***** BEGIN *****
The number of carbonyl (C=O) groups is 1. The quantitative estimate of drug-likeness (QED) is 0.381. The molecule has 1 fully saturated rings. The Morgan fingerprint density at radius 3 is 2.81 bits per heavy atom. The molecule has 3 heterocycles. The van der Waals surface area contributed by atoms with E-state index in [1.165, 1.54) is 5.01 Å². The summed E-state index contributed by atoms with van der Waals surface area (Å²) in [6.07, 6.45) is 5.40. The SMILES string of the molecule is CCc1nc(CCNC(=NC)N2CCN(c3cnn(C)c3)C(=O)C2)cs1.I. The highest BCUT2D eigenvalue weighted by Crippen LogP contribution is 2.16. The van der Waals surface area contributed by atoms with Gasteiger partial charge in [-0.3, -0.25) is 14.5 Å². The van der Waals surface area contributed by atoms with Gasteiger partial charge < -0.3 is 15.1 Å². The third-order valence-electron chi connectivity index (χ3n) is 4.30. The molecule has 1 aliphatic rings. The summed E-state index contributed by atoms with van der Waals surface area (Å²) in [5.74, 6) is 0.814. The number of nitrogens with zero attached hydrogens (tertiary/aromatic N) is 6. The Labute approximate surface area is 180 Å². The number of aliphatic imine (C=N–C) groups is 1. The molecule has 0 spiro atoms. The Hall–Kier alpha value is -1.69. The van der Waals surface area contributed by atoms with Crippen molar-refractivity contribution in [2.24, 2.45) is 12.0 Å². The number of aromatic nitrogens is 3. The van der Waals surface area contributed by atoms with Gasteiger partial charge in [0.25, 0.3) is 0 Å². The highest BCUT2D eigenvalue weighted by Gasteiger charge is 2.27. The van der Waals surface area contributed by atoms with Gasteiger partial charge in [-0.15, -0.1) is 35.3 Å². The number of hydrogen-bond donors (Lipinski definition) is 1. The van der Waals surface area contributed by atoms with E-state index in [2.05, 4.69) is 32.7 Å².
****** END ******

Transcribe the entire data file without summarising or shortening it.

The number of carbonyl (C=O) groups is 1. The quantitative estimate of drug-likeness (QED) is 0.381. The molecule has 1 fully saturated rings. The Morgan fingerprint density at radius 3 is 2.81 bits per heavy atom. The molecule has 3 heterocycles. The van der Waals surface area contributed by atoms with E-state index in [1.165, 1.54) is 5.01 Å². The summed E-state index contributed by atoms with van der Waals surface area (Å²) in [6.07, 6.45) is 5.40. The SMILES string of the molecule is CCc1nc(CCNC(=NC)N2CCN(c3cnn(C)c3)C(=O)C2)cs1.I. The highest BCUT2D eigenvalue weighted by Crippen LogP contribution is 2.16. The van der Waals surface area contributed by atoms with Gasteiger partial charge in [-0.3, -0.25) is 14.5 Å². The van der Waals surface area contributed by atoms with Gasteiger partial charge < -0.3 is 15.1 Å². The third-order valence-electron chi connectivity index (χ3n) is 4.30. The molecule has 1 aliphatic rings. The summed E-state index contributed by atoms with van der Waals surface area (Å²) in [5.74, 6) is 0.814. The number of nitrogens with zero attached hydrogens (tertiary/aromatic N) is 6. The Labute approximate surface area is 180 Å². The number of aliphatic imine (C=N–C) groups is 1. The molecule has 0 spiro atoms. The Hall–Kier alpha value is -1.69. The van der Waals surface area contributed by atoms with Crippen molar-refractivity contribution in [2.24, 2.45) is 12.0 Å². The number of aromatic nitrogens is 3. The van der Waals surface area contributed by atoms with Gasteiger partial charge in [0.25, 0.3) is 0 Å². The highest BCUT2D eigenvalue weighted by Gasteiger charge is 2.27. The van der Waals surface area contributed by atoms with Gasteiger partial charge in [-0.15, -0.1) is 35.3 Å². The number of hydrogen-bond donors (Lipinski definition) is 1. The van der Waals surface area contributed by atoms with E-state index in [2.05, 4.69) is 32.7 Å².